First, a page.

Over the next two weeks, MLSsoccer.com will take a look back at the 2013 season that was for all 19 clubs in Major League Soccer, starting with D.C. United and ending with the Supporters' Shield-winning New York Red Bulls. You can find the schedule and comprehensive reviews for each team here.
2013 record: 6-20-8 (26 points); 30 GF / 67 GA (-37 GD)
The 2013 season began promisingly enough for Chivas USA, with fiery head coach José Luis “El Chelís” Sánchez Solá winning three of his first five matches and generating optimism for a club that desperately needed it. Yet the excitement was short-lived, as Sánchez Solá’s scheme fizzled and opponents easily found ways to attack an inconsistent lineup.
Captain Dan Kennedy was heroic in front of goal at times, but the offense lacked a legitimate threat following the puzzling trade of Juan Agudelo to New England. The arrival of José Luis “Guero” Real as head coach and dynamic rookie Erick “Cubo” Torres from Guadalajara, as well as the signing of veteran Carlos Bocanegra in July, provided temporary relief, but the Goats lost their final five matches to finish at the bottom of the Western Conference standings for the second consecutive year.
Best Moment of the Year
It happened relatively early in the season, but the dramatic goal rookie Carlos Alvarez scored in the waning moments of the March 17 SuperClasico was undoubtedly the bright spot for the Rojiblancos and their fans. Chivas USA were down a man when Alvarez, who had come on as a halftime substitute to make his MLS debut, found the back of the net in the 89th minute, capping a thrilling 1-1 draw against the LA Galaxy.
Worst Moment of the Year
There are many possible choices here, with the trade of Agudelo, antics of Chelís and multiple blowouts being prevalent on the 2013 timeline, but the most influential loss came May 5 in Kansas City. The Goats were embarrassed, 4-0, by the eventual MLS Cup champs, and whatever momentum the first-year head coach had generated in his first two months quickly evaporated. The Rojiblancos were never the same.
The 20-year-old Torres sparked a stagnant attack upon his arrival from Mexico, and his most impressive highlight came Sept. 1 in Vancouver. He scored twice that afternoon to help Chivas USA to a 2-2 result, but his first goal off a scintillating bicycle kick from near the back of the box offered a glimpse of what he might bring to the organization for years to come.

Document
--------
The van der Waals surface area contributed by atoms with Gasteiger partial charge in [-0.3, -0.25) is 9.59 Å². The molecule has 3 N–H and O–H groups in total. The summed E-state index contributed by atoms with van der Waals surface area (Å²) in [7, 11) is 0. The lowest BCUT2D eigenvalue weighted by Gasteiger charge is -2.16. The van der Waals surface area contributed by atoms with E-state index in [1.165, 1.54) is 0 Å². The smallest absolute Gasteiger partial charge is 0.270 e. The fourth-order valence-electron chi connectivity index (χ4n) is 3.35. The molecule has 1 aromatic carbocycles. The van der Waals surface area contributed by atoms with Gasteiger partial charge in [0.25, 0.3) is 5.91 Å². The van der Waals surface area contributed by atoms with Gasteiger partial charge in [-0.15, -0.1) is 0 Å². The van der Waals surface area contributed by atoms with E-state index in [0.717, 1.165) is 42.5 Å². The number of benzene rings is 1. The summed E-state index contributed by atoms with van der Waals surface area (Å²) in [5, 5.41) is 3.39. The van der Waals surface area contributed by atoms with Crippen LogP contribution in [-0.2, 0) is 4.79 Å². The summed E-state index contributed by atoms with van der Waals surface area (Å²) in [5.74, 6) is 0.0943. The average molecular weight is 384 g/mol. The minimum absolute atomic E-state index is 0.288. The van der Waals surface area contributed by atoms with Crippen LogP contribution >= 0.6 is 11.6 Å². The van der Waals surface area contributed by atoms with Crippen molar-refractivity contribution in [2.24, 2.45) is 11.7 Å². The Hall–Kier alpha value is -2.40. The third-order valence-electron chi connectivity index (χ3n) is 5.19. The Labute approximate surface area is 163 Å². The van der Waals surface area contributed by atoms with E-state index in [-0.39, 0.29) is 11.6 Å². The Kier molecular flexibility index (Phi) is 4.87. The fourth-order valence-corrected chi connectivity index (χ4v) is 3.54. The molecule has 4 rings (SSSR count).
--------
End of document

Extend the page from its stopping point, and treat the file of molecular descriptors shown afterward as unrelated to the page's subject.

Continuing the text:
Torres was acquired on loan from CD Guadalajara in early July and wasted no time in making a contribution for the club, scoring seven goals in his first nine MLS matches. He didn’t find the back of the net in his last six games, but the promising striker still finished the season as the team leader by a wide margin. Despite appearing in only 15 matches, Torres became the first Chivas USA player since 2011 to reach the seven-goal mark.
On May 2, Chivas USA signed Kennedy to a contract extension that should keep him with the Rojiblancos through the 2016 season. The captain has become a cornerstone of the club and the unquestioned spokesperson in the locker room. He produced on the field as well, ranking second in the league in saves with 104, oftentimes the only thing keeping the Goats in games.
“Football rewards you. If you go into a match and you grind and grind and grind for the good of the team, at the end, it rewards you. In a barrel of feces, you're grinding and grinding, you finally poke your head up to get the fresh air.” – José Luis “El Chelís” Sánchez Solá
1. Bring in players with MLS experience: 17 different players made their MLS debuts for Chivas USA this year and that lack of experience was a major problem for both Sánchez Solá (pictured right) and Real. Perhaps most notably, the Starting XI was far too fluid throughout the year, as both coaches struggled to lock down a consistent look. The Goats figure to continue the rebuilding process next year, but will definitely need more of a veteran presence.
2. A head coach with trust: El Chelís offered a bit of hope early and Real brought a more technically sound approach, but neither was the solution for Chivas USA’s problem. In fact, neither really seemed to have their sights set on the future. Sánchez Solá immediately said he would likely coach only one year in MLS, while Real never committed to being at the helm knowing the same position was open in Guadalajara. The Goats will need a manager who players know will be in it for the long haul.
3. Another offensive weapon: Torres managed to do plenty by himself during the time he spent with the Rojiblancos, but his return next year is not guaranteed. Promising forward Julio Morales was also sent back to Mexico, leaving Chivas USA without another clear-cut option up top. Scoring was a season-long issue that needs to be addressed this winter.